EGU General Assembly 2022
© Author(s) 2022. This work is distributed under
the Creative Commons Attribution 4.0 License.

Assessing the variability of soil temperatures in Land Surface Models using outputs from the Soil Parameter Model Intercomparison Project (SP-MIP)

Anne Verhoef1, Yijian Zeng2, Matthias Cuntz3, Lukas Gudmundsson4, Stephan Thober5, Patrick C. McGuire6, Hannah Bergner5, Aaron Boone7, Agnès Ducharne8, Rich Ellis9, Hyungjun Kim10, Sujan Koirala11, Dave Lawrence12, Keith Oleson12, Sean Swenson12, Salma Tafasca8, Philipp de Vrese13, Sonia Seneviratne4, Dani Or4, and Harry Vereecken14
Anne Verhoef et al.
  • 1Geography and Environmental Science, The University of Reading, Reading, United Kingdom of Great Britain – England, Scotland, Wales (
  • 2Department of Water Resources, Faculty of Geo-Information Science and Earth Observation, The University of Twente, Enschede, the Netherlands (
  • 3Université de Lorraine, AgroParisTech, INRAE, UMR Silva, 54000 Nancy, France (
  • 4ETH Zürich, Zürich, Switzerland
  • 5Helmholtz Center for Environmental Research - UFZ, Leipzig, Germany (
  • 6Department of Meteorology & National Centre for Atmospheric Science, University of Reading, Reading, UK (
  • 7CNRM - Université de Toulouse, Météo-France/CNRS, Toulouse, France (
  • 8METIS (Milieux Environnementaux, Transferts et Interactions dans les Hydrosystèmes et les Sols), Institut Pierre Simon Laplace (IPSL), Sorbonne Université, CNRS, EPHE, Paris, France (
  • 9UK Centre for Ecology & Hydrology, Wallingford, UK (
  • 10Moon Soul Graduate School of Future Strategy, Korea Advanced Institute of Science and Technology, Daejeon, Korea (
  • 11Max Planck Institute for Biogeochemistry, Jena, Germany (
  • 12National Center for Atmospheric Research, Boulder, Co, USA
  • 13Max Planck Institute for Meteorology, The Land in the Earth System, Hamburg, Germany (
  • 14Agrosphere Institute (IBG-3), Institute of Bio- and Geosciences, Forschungszentrum Jülich GmbH, 52425 Jülich, Germany

Results: Soil temperature is a crucial variable in Land Surface Models (LSMs) because it affects the fractions of frozen and unfrozen water content in the soil. For example, getting the coupling between below-ground heat- and water transfer correct in LSMs is very important in permafrost regions because these are particularly sensitive to climate change. Poor predictions of the energy- and water balance in these regions will lead to large uncertainties in predicted carbon fluxes, and related land-atmosphere feedbacks. Also, simulated near-surface soil temperatures can be used to diagnose and explain model differences in skin temperatures and soil heat fluxes, both of which are pivotal in the prediction of the surface energy balance.

Soil temperature is generally under-researched as part of LSM intercomparisons. Here we present an analysis of the spatial distribution (including the vertical distribution along the soil profile) and seasonal evolution of soil temperature simulated by eight LSMs as part of the Soil Parameter Model Intercomparison Project (SP-MIP). We found large inter-model differences in key metrics of the annual soil temperature wave, including the amplitude, phase shift and damping depth, which were partly attributed to diversity in hydraulic as well as thermal soil properties. Soil layer discretisation also played a role.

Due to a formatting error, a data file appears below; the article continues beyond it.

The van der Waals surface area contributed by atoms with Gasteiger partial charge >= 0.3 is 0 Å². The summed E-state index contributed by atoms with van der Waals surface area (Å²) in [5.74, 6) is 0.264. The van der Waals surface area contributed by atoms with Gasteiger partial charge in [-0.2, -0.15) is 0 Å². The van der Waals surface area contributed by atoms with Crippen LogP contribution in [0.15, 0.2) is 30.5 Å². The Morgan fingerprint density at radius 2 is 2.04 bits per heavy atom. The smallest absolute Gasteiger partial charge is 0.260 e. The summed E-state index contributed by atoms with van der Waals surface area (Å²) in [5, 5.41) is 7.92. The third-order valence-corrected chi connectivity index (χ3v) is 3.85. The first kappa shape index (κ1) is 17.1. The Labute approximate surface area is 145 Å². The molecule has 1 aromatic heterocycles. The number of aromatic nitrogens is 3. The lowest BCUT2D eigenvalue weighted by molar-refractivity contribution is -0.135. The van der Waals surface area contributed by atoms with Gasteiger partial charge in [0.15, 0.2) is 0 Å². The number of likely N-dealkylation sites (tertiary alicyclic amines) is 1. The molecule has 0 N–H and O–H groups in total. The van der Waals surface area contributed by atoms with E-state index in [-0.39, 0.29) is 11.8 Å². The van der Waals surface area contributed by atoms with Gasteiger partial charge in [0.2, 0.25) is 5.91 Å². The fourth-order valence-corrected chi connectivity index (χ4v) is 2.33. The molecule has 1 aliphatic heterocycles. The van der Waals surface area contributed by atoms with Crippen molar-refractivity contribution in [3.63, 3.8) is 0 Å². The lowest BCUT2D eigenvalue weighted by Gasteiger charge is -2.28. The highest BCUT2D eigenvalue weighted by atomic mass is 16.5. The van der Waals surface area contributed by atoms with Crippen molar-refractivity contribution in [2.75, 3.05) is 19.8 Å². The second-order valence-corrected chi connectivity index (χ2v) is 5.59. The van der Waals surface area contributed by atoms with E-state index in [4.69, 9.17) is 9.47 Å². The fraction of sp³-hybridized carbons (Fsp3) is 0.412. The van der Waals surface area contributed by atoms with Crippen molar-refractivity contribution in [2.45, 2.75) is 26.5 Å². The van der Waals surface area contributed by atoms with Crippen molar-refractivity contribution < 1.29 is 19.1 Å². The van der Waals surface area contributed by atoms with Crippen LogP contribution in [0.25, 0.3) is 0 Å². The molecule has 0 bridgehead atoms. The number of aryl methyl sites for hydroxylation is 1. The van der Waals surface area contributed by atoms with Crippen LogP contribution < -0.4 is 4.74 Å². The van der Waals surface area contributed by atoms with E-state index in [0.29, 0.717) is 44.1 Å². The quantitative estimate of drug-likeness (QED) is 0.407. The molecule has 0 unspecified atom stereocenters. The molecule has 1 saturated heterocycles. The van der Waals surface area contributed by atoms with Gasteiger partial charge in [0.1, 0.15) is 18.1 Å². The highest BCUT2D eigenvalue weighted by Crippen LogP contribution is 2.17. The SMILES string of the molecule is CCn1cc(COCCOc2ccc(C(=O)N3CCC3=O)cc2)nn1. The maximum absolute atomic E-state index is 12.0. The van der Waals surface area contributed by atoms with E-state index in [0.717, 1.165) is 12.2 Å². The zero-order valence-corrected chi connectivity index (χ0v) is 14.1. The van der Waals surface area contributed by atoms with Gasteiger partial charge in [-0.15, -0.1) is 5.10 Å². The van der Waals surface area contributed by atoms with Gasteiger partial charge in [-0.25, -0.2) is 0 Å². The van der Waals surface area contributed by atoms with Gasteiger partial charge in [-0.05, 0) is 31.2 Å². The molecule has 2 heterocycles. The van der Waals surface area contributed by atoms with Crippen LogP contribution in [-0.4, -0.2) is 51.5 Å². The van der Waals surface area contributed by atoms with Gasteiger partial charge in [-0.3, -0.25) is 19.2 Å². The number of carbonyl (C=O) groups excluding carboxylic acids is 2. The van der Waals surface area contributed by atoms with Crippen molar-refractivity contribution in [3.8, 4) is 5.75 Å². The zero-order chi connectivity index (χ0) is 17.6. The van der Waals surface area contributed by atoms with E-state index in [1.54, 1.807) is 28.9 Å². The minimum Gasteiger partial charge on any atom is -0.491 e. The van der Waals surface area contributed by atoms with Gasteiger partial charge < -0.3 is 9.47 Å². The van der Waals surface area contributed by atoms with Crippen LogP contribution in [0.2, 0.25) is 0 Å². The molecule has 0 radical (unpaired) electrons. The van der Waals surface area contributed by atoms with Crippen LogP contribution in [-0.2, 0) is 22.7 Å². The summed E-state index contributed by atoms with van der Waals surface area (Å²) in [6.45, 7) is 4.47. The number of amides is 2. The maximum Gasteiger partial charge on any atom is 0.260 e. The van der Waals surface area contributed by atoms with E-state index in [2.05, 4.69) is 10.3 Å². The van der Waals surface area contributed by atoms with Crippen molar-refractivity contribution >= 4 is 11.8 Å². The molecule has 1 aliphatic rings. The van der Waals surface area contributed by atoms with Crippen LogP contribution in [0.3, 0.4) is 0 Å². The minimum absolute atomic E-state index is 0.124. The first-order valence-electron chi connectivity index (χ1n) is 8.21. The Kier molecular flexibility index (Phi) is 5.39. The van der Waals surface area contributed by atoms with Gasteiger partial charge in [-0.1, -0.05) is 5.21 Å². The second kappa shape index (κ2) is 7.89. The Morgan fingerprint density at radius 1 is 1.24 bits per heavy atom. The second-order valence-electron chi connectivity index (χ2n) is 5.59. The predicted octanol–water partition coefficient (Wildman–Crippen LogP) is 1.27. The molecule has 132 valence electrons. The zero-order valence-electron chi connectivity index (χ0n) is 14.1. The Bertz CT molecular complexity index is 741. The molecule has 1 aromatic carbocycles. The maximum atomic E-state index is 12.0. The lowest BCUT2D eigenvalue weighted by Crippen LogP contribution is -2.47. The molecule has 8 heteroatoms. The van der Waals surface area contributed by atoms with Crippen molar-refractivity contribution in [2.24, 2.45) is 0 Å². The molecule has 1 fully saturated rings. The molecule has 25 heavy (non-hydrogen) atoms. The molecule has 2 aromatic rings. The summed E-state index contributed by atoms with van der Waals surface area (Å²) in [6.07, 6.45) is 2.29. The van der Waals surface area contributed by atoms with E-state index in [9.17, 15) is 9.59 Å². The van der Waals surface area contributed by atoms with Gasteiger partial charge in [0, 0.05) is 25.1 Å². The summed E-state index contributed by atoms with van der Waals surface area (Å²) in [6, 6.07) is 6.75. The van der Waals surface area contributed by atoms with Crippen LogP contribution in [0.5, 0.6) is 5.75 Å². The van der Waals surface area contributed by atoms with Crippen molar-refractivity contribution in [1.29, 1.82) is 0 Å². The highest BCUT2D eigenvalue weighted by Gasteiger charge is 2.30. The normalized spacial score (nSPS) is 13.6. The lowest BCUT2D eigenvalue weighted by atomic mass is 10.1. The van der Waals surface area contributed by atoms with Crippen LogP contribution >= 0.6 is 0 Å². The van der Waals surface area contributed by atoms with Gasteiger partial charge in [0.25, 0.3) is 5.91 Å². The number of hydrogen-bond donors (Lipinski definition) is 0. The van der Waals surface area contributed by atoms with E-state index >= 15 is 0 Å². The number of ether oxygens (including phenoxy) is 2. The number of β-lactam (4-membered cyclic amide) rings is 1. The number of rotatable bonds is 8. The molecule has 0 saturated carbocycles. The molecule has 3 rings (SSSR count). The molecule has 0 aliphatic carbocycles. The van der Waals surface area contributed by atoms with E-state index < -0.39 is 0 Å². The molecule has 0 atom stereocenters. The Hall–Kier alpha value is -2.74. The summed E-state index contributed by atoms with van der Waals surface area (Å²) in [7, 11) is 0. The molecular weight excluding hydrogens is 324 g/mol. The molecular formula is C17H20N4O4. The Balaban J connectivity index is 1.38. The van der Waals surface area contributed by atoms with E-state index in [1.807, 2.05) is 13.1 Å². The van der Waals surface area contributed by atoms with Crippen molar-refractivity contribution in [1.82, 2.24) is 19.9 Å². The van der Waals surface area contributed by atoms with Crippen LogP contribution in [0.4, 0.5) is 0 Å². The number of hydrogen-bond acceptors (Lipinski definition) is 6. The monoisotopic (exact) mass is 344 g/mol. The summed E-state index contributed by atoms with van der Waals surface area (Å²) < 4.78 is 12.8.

Methods: Via manipulation of model soil hydraulic properties, and the soil texture inputs required to calculate these properties, controlled multi-model experiments have been conducted as part of SP-MIP, this MIP was originally proposed at the GEWEX-SoilWat workshop held in Leipzig (June 2016).

The model experiments closely followed the LS3MIP protocol (van den Hurk et al. 2016). Eight land models (CLM5, ISBA, JSBACH, JULES, MATSIRO, MATSIRO-GW, NOAH-MP and ORCHIDEE) were run globally on 0.5° with GSWP3 forcing, from 1980-2010, for vertically homogeneous soil columns. There were 4 model experiments, leading to 7 model runs: Experiment 1. Global soil hydraulic parameter maps provided by SP-MIP; Experiment 2. Soil-hydraulic parameters derived from common soil textural properties, provided by SP-MIP, using model-specific pedotransfer functions (PTFs); Experiment 3. Reference run with all models applying their default soil hydraulic settings (including their own soil maps to derive the parameters); Experiment 4: four runs using spatially uniform soil hydraulic parameters for the whole globe (loamy sand, loam, clay and silt) provided by SP-MIP.

Differences between the model experiments will allow the assessment of the inter-model variability that is introduced by the different stages of preparing model parameters. Soil parameters for Experiments 1 and soil textures for Experiment 2 at 0.5° resolution were prepared from dominant soil classes of the 0-5 cm layer of SoilGrids (Hengl et al. 2014) at 5 km resolution. Brooks and Corey hydraulic parameters come from Table 2 of Clapp and Hornberger (1978), Mualem-Van Genuchten hydraulic parameters are ROSETTA class average hydraulic parameters (Schaap et al. 2001), and soil textures are from Table 2 of Cosby et al. (1984). Experiments 4 a-d use the USDA soil classes, using the same PTFs for Brooks and Corey and Mualem-van Genuchten parameters as in Experiment 1.

How to cite: Verhoef, A., Zeng, Y., Cuntz, M., Gudmundsson, L., Thober, S., McGuire, P. C., Bergner, H., Boone, A., Ducharne, A., Ellis, R., Kim, H., Koirala, S., Lawrence, D., Oleson, K., Swenson, S., Tafasca, S., de Vrese, P., Seneviratne, S., Or, D., and Vereecken, H.: Assessing the variability of soil temperatures in Land Surface Models using outputs from the Soil Parameter Model Intercomparison Project (SP-MIP), EGU General Assembly 2022, Vienna, Austria, 23–27 May 2022, EGU22-4349,, 2022.